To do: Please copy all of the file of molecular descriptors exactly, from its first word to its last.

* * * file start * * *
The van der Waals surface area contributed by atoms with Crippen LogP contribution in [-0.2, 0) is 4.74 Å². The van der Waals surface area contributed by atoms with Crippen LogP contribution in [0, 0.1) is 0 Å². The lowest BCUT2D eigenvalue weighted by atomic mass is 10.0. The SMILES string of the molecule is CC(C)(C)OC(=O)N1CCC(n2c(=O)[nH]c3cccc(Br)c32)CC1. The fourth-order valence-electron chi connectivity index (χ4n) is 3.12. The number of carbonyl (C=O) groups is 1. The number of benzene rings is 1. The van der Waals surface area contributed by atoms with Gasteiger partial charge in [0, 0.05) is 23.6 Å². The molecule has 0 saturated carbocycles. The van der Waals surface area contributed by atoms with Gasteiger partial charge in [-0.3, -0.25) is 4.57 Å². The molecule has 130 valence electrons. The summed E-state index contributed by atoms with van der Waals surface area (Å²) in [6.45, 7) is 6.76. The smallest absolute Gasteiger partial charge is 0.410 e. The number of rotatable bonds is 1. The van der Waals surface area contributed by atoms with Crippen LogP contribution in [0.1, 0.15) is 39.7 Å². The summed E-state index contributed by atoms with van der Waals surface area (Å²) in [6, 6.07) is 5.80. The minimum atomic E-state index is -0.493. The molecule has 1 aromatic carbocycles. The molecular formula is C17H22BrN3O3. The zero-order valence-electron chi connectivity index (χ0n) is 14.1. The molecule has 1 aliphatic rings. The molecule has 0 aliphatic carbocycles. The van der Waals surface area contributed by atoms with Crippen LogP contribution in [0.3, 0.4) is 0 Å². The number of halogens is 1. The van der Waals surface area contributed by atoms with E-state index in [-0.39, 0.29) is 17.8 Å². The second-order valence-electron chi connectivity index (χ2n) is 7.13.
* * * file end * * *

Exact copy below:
The van der Waals surface area contributed by atoms with Crippen LogP contribution in [-0.2, 0) is 4.74 Å². The van der Waals surface area contributed by atoms with Crippen LogP contribution in [0, 0.1) is 0 Å². The lowest BCUT2D eigenvalue weighted by atomic mass is 10.0. The SMILES string of the molecule is CC(C)(C)OC(=O)N1CCC(n2c(=O)[nH]c3cccc(Br)c32)CC1. The fourth-order valence-electron chi connectivity index (χ4n) is 3.12. The number of carbonyl (C=O) groups is 1. The number of benzene rings is 1. The van der Waals surface area contributed by atoms with Gasteiger partial charge in [0, 0.05) is 23.6 Å². The molecule has 0 saturated carbocycles. The van der Waals surface area contributed by atoms with Gasteiger partial charge in [-0.3, -0.25) is 4.57 Å². The molecule has 130 valence electrons. The summed E-state index contributed by atoms with van der Waals surface area (Å²) in [6.45, 7) is 6.76. The smallest absolute Gasteiger partial charge is 0.410 e. The number of rotatable bonds is 1. The van der Waals surface area contributed by atoms with Crippen LogP contribution in [0.1, 0.15) is 39.7 Å². The summed E-state index contributed by atoms with van der Waals surface area (Å²) in [6, 6.07) is 5.80. The minimum atomic E-state index is -0.493. The molecule has 1 aromatic carbocycles. The molecular formula is C17H22BrN3O3. The zero-order valence-electron chi connectivity index (χ0n) is 14.1. The molecule has 1 aliphatic rings. The molecule has 0 aliphatic carbocycles. The van der Waals surface area contributed by atoms with Crippen LogP contribution in [0.3, 0.4) is 0 Å². The number of halogens is 1. The van der Waals surface area contributed by atoms with E-state index in [-0.39, 0.29) is 17.8 Å². The second-order valence-electron chi connectivity index (χ2n) is 7.13.